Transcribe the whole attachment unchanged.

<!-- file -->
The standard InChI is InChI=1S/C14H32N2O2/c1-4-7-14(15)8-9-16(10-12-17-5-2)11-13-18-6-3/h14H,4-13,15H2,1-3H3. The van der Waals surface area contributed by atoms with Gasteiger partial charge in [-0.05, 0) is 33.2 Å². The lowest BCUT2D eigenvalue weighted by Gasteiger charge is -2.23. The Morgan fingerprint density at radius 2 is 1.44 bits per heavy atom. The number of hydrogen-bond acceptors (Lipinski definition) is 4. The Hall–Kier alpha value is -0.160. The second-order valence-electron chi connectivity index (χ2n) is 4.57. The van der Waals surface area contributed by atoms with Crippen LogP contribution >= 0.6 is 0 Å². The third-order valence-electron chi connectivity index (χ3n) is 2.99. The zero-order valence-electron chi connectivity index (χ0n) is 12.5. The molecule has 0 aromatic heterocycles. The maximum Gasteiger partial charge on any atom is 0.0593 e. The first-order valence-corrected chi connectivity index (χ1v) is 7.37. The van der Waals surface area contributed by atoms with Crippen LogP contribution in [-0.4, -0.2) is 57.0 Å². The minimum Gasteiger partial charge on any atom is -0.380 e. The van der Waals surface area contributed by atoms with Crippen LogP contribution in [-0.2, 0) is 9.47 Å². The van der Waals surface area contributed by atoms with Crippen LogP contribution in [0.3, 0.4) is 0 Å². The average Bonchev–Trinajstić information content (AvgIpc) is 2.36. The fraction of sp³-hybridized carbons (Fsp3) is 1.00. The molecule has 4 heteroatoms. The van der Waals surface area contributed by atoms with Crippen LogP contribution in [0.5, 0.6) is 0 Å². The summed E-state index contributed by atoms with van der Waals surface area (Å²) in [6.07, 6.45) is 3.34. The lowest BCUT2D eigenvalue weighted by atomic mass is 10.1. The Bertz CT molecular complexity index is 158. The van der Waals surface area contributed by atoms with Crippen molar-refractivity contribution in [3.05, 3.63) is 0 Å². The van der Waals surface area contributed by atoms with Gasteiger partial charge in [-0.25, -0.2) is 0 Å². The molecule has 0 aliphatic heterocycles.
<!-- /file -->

The standard InChI is InChI=1S/C14H32N2O2/c1-4-7-14(15)8-9-16(10-12-17-5-2)11-13-18-6-3/h14H,4-13,15H2,1-3H3. The van der Waals surface area contributed by atoms with Gasteiger partial charge in [-0.05, 0) is 33.2 Å². The lowest BCUT2D eigenvalue weighted by Gasteiger charge is -2.23. The Morgan fingerprint density at radius 2 is 1.44 bits per heavy atom. The number of hydrogen-bond acceptors (Lipinski definition) is 4. The Hall–Kier alpha value is -0.160. The second-order valence-electron chi connectivity index (χ2n) is 4.57. The van der Waals surface area contributed by atoms with Crippen LogP contribution >= 0.6 is 0 Å². The third-order valence-electron chi connectivity index (χ3n) is 2.99. The zero-order valence-electron chi connectivity index (χ0n) is 12.5. The molecule has 0 aromatic heterocycles. The maximum Gasteiger partial charge on any atom is 0.0593 e. The first-order valence-corrected chi connectivity index (χ1v) is 7.37. The van der Waals surface area contributed by atoms with Crippen LogP contribution in [-0.4, -0.2) is 57.0 Å². The minimum Gasteiger partial charge on any atom is -0.380 e. The van der Waals surface area contributed by atoms with Crippen LogP contribution in [-0.2, 0) is 9.47 Å². The van der Waals surface area contributed by atoms with Crippen LogP contribution in [0.3, 0.4) is 0 Å². The average Bonchev–Trinajstić information content (AvgIpc) is 2.36. The fraction of sp³-hybridized carbons (Fsp3) is 1.00. The molecule has 4 heteroatoms. The van der Waals surface area contributed by atoms with Crippen LogP contribution in [0.5, 0.6) is 0 Å². The summed E-state index contributed by atoms with van der Waals surface area (Å²) in [6.07, 6.45) is 3.34. The lowest BCUT2D eigenvalue weighted by atomic mass is 10.1. The Bertz CT molecular complexity index is 158. The van der Waals surface area contributed by atoms with Crippen molar-refractivity contribution in [3.05, 3.63) is 0 Å². The van der Waals surface area contributed by atoms with Gasteiger partial charge in [-0.25, -0.2) is 0 Å². The molecule has 0 aliphatic heterocycles.